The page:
Goldman: The Past Month Has Been One Giant Short Squeeze; Here's What Happens Next

A few weeks ago, we reported that far from representing improving fundamentals, blockbuster earnings or a stronger economy, the "second quarter has been just one giant short squeeze."

As we noted at the time, Goldman's prime desk had aggressively covered the most crowded short positions, and as we showed in the chart below, stocks with the highest short interest relative to float strongly outperformed their peers in most sectors. The outperformance was particularly dramatic in the Energy sector, which experienced a large increase in hedge fund net positioning during 1Q and has been the best-performing equity sector thus far in 2Q.

And the punchline: since the start of 2Q, large-cap Energy stocks have returned 15%, small-cap Energy stocks have returned 24%, and the most heavily shorted Energy stocks have returned 30%. In short: the biggest outperformers this quarter were those "most hated" names that saw the biggest short squeeze, a strategy that has been a guaranteed generator of alpha since 2012 when we first recommended going long a basket of the most shorted names.

In the meantime, we continued our observations of what was shaping up to be a historic short squeeze...

... with others also chiming in eventually:

Fast forward to today, when Goldman - no longer able to peddle some theory that stocks are rising on their own fundamental merit - admits that stocks with the highest short interest have rallied 8.1% more than the most popular hedge fund longs over the past 6 weeks.

Which is a delightful confirmation of what we said one month ago, when in addition to listing the top 50 hedge fund longs, we also listed the top 50 shorts and said "for those who are convinced that it's only a matter of time before a massive squeeze sends the most shorted names soaring, here is the list of the 50 stocks representing the largest short positions among hedge funds."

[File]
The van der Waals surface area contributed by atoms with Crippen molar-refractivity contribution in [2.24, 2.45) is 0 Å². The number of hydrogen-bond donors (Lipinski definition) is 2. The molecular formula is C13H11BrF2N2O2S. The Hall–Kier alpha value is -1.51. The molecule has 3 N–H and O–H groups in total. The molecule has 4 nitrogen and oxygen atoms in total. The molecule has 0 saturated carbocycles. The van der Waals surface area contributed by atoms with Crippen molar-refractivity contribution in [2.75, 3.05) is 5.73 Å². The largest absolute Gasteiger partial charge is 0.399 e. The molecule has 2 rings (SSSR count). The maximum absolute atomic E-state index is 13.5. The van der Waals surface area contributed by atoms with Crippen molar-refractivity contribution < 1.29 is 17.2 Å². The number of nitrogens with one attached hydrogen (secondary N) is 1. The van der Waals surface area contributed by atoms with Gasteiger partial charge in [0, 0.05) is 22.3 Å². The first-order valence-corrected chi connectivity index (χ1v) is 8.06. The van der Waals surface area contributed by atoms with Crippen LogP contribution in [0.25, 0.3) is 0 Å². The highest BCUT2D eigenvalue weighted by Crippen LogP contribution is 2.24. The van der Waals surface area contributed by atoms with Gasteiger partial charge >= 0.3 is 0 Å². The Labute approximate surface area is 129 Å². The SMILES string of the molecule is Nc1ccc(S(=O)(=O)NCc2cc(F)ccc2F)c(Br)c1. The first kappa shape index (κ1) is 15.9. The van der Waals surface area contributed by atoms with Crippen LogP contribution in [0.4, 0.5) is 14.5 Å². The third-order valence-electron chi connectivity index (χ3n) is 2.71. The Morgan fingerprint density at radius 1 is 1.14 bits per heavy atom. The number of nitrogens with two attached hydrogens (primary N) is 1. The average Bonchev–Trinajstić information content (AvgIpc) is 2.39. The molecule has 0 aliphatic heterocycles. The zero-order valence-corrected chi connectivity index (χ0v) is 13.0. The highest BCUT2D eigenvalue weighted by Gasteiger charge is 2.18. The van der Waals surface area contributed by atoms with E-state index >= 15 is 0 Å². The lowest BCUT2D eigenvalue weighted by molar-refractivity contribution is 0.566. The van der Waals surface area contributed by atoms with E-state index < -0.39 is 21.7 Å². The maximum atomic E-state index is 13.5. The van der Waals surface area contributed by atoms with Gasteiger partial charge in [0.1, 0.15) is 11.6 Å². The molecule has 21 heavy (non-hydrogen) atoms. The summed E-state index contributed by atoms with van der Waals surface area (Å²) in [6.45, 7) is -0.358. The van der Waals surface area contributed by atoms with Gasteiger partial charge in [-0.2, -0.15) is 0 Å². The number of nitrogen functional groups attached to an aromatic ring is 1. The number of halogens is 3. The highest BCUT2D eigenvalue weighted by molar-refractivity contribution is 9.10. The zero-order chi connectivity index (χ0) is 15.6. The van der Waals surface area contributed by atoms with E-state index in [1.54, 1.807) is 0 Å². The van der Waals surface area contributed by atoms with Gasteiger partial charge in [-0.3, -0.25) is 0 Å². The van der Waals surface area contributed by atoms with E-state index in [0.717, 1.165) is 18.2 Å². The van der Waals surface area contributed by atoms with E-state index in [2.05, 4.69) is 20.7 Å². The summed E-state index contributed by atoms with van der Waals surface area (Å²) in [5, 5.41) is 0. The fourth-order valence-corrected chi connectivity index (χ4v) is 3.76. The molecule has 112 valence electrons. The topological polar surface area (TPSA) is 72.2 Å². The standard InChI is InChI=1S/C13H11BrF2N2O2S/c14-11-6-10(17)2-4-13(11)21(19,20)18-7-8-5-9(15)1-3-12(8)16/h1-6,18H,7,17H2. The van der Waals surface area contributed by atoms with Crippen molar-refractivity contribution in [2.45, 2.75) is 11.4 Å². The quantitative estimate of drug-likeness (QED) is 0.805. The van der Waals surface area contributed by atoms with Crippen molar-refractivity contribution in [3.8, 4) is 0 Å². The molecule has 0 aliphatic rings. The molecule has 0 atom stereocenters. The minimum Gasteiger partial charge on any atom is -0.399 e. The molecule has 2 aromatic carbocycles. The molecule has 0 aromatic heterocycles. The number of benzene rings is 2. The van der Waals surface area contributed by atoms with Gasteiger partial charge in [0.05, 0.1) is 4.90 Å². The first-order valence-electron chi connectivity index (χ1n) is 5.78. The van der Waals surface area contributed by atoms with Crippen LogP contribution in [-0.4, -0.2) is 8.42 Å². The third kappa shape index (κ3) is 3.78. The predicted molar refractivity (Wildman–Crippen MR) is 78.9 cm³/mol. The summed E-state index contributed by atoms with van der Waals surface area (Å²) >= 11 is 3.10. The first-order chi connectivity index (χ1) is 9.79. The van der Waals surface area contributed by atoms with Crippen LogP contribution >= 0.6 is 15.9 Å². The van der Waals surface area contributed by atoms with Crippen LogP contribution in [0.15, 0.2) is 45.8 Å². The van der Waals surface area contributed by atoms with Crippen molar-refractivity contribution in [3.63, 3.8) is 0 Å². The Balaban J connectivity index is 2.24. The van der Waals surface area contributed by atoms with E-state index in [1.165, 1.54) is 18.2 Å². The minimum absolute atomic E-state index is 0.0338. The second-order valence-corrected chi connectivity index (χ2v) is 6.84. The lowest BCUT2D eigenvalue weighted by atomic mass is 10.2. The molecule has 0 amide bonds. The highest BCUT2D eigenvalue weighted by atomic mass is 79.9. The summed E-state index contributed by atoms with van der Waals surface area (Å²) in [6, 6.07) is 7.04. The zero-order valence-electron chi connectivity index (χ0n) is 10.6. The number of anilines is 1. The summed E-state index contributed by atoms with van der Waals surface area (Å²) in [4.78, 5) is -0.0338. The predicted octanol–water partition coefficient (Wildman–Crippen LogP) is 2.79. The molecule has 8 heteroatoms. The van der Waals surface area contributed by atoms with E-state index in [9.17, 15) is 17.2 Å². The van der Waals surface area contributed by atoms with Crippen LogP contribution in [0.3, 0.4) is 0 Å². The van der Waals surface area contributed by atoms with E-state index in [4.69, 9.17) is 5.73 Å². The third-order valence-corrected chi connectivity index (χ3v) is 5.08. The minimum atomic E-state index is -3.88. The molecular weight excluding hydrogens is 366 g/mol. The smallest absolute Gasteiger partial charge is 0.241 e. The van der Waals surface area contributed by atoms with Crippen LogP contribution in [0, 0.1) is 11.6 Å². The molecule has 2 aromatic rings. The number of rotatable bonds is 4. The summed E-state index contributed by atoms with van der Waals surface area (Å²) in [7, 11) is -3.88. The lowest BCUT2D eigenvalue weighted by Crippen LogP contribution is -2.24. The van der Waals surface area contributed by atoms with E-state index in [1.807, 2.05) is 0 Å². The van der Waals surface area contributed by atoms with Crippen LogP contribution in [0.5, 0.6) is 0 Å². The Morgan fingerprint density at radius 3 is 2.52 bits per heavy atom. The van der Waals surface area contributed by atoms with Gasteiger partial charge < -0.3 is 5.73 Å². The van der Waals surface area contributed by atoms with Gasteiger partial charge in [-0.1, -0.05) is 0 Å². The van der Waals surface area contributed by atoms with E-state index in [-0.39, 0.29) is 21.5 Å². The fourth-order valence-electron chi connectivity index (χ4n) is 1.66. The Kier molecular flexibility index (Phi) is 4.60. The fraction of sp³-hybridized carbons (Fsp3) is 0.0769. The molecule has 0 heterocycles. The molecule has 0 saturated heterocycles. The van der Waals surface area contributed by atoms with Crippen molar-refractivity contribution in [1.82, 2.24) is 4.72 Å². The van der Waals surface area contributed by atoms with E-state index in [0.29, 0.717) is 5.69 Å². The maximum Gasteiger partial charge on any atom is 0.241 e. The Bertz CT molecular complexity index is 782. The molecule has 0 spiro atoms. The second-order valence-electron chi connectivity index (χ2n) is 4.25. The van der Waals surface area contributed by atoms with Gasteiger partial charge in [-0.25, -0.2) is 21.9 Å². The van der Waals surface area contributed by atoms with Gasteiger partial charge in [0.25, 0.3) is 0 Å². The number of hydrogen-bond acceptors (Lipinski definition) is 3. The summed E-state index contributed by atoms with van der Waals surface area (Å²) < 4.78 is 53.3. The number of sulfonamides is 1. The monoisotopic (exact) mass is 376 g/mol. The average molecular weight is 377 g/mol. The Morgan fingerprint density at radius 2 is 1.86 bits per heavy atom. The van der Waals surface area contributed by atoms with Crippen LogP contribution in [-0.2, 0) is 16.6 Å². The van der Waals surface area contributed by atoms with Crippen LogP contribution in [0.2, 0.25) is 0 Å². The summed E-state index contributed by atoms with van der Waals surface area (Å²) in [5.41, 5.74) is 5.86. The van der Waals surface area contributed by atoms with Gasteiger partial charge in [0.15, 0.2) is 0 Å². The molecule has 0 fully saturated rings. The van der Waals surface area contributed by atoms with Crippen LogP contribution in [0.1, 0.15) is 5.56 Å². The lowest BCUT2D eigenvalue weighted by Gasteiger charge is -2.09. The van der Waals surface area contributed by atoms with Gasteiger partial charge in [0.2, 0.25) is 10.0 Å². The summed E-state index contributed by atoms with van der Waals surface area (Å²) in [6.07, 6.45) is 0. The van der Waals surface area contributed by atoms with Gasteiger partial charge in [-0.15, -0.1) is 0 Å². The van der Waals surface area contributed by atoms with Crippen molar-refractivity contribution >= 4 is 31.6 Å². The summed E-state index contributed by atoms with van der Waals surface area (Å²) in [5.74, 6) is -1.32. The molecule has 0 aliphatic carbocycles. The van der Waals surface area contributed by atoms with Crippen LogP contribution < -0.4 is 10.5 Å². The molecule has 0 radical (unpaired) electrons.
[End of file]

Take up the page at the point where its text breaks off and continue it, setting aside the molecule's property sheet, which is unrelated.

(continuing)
Well, a "massive" short squeeze is precisely what happened next.

Some more details from Goldman on the market event of the past month:

This is a 2 standard deviation move when compared to the past 5 years. These “Most Shorted” names are  predominantly Small-Cap, Consumer Discretionary, Domestic focused names. This rally is evidence, in our view, that investors increasingly see the potential for fundamentally distressed companies to recover in a strong US growth environment even as global concerns that have held weighed on the broader equity market. This environment has been extremely tough for long/short investors whether fundamental or quant focused. In this note, we examine the key drivers and study the prior instances of short squeezes of a similar magnitude to assess what is likely to happen next.

And while Goldman did not tell its clients to go long the most shorted stocks a month ago (we did), it is now more than happy to explain "what happened" and what is driving the squeeze:

  • Strong US Growth and upside surprises: Our Economists 1. see US growth running at 3.8% (Q2 GDP Tracking Estimate) and data over the past three months has surprised to the upside by 0.5 st devs (MAP score). Strong growth increases the probability that fundamentally challenged companies survive and thrive.